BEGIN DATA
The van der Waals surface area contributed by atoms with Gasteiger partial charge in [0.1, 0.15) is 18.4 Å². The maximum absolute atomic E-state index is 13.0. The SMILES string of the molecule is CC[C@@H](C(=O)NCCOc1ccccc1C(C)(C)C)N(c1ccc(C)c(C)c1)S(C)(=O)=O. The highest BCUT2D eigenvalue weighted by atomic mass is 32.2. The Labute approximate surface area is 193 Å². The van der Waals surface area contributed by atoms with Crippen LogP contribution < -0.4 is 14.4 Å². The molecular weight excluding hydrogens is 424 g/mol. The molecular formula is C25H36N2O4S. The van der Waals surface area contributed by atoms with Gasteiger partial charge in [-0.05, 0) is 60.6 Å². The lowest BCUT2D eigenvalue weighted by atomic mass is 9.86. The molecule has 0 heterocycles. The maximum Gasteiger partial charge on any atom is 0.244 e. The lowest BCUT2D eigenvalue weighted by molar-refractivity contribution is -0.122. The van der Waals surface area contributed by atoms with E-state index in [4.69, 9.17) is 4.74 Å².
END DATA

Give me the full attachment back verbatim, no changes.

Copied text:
The van der Waals surface area contributed by atoms with Gasteiger partial charge in [0.1, 0.15) is 18.4 Å². The maximum absolute atomic E-state index is 13.0. The SMILES string of the molecule is CC[C@@H](C(=O)NCCOc1ccccc1C(C)(C)C)N(c1ccc(C)c(C)c1)S(C)(=O)=O. The highest BCUT2D eigenvalue weighted by atomic mass is 32.2. The Labute approximate surface area is 193 Å². The van der Waals surface area contributed by atoms with Crippen LogP contribution < -0.4 is 14.4 Å². The molecular weight excluding hydrogens is 424 g/mol. The molecular formula is C25H36N2O4S. The van der Waals surface area contributed by atoms with Gasteiger partial charge in [-0.05, 0) is 60.6 Å². The lowest BCUT2D eigenvalue weighted by atomic mass is 9.86. The molecule has 0 heterocycles. The maximum Gasteiger partial charge on any atom is 0.244 e. The lowest BCUT2D eigenvalue weighted by molar-refractivity contribution is -0.122. The van der Waals surface area contributed by atoms with E-state index in [4.69, 9.17) is 4.74 Å².